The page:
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POLITICS

Teen boob job wannabes ‘will have to wait’

German teenagers wanting a boob job, a nose job or liposuction will have to wait until they turn 18, even if their parents will sign off on the surgery, under new government plans.

Teen boob job wannabes 'will have to wait'
Photo: DPA

Piercings and tattoos would still be allowed for minors though, according to a Health Ministry statement quoted by the Frankfurter Allgemeine Zeitung (FAZ) on Thursday.

Terms describing cosmetic – or plastic – surgery should also be legally defined to prevent confusion and protect patients from unqualified surgeons.

Health Minister Daniel Bahr hopes to include the ban in a revision of patent protection laws – and set up a million-euro fund to compensate patients whose cosmetic surgery has gone wrong.

“Even with a thorough explanation, there is no guarantee that a young person will be able to understand the reach of his or her decision,” the statement said.

Around 10 percent of people who went under the knife in 2004 were under the age of 20, according to the Association of German Plastic Surgeons (VDÄPC).

It remains unclear how many people are dissatisfied with their procedure once they get home and look in the mirror, but more than 14,000 complaints against plastic surgeons were filed in 2010. Of the 7,355 complainants who went to court, 2,157 were awarded compensation.

The compensation fund that the Health Ministry hopes to set up could, according to the FAZ, start off with €2 million, which would come both from private donations from doctors and from public health insurers.

The Local/jcw

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POLITICS

‘A good thing’ for footballers to express values, says France’s PM

France's Prime Minister Elisabeth Borne - speaking in Berlin - said that footballers should be allowed to express their values, amid controversy over FIFA's stance against the 'OneLove' armband on the pitch.

'A good thing' for footballers to express values, says France's PM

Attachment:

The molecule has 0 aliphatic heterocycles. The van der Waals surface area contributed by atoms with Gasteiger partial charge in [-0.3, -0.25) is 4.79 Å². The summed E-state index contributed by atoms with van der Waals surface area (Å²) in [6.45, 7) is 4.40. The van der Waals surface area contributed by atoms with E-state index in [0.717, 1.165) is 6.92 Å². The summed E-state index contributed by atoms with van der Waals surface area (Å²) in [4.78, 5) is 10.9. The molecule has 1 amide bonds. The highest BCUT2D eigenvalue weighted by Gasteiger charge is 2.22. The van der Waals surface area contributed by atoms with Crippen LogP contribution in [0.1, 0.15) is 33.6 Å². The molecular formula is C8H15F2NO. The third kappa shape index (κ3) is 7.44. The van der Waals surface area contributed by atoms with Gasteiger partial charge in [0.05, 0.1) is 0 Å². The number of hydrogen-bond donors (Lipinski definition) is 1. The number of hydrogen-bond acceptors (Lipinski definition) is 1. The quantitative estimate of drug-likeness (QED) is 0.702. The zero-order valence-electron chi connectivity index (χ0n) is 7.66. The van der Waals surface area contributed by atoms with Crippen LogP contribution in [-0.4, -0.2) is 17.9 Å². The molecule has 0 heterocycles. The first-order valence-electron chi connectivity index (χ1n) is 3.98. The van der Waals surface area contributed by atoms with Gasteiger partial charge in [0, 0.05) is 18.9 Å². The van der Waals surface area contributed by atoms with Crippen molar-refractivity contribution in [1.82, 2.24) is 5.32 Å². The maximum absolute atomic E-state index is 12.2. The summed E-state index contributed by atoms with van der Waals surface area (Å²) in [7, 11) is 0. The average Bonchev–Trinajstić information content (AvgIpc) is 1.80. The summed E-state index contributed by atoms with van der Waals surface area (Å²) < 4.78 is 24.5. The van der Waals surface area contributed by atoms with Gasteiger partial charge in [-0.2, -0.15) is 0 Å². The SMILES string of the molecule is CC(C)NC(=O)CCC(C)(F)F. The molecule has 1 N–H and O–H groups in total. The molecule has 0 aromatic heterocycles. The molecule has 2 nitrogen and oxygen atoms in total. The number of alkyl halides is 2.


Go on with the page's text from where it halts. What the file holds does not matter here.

“There are rules for what happens on the field but I think it’s a good thing for players to be able to express themselves on the values that we obviously completely share, while respecting the rules of the tournament,” said Borne at a press conference in Berlin on Friday.

Germany’s players made headlines before Wednesday’s shock loss to Japan when the team lined up for their pre-match photo with their hands covering their mouths after FIFA’s threat to sanction players wearing the rainbow-themed armband.

Seven European nations, including Germany, had previously planned for their captains to wear the armband, but backed down over FIFA’s warning.

Following Germany’s action, Wales and the Netherlands have since come out to say they would not mirror the protest.

Borne’s visit to Germany was her first since she was named to her post in May.

Following talks with German Chancellor Olaf Scholz, the two leaders signed an agreement for “mutual support” on “guaranteeing their energy supplies”.

Concrete measures outlined in the deal include France sending Germany gas supplies as Berlin seeks to make up for gaping holes in deliveries from Russia.

Germany meanwhile would help France “secure its electricity supplies over winter”, according to the document.

France had since 1981 been a net exporter of electricity to its neighbours because of its nuclear plants. But maintenance issues dogging the plants have left France at risk of power cuts in case of an extremely cold winter.

The two leaders also affirmed their countries’ commitment to backing Ukraine “to the end of” its conflict with invaders Russia.

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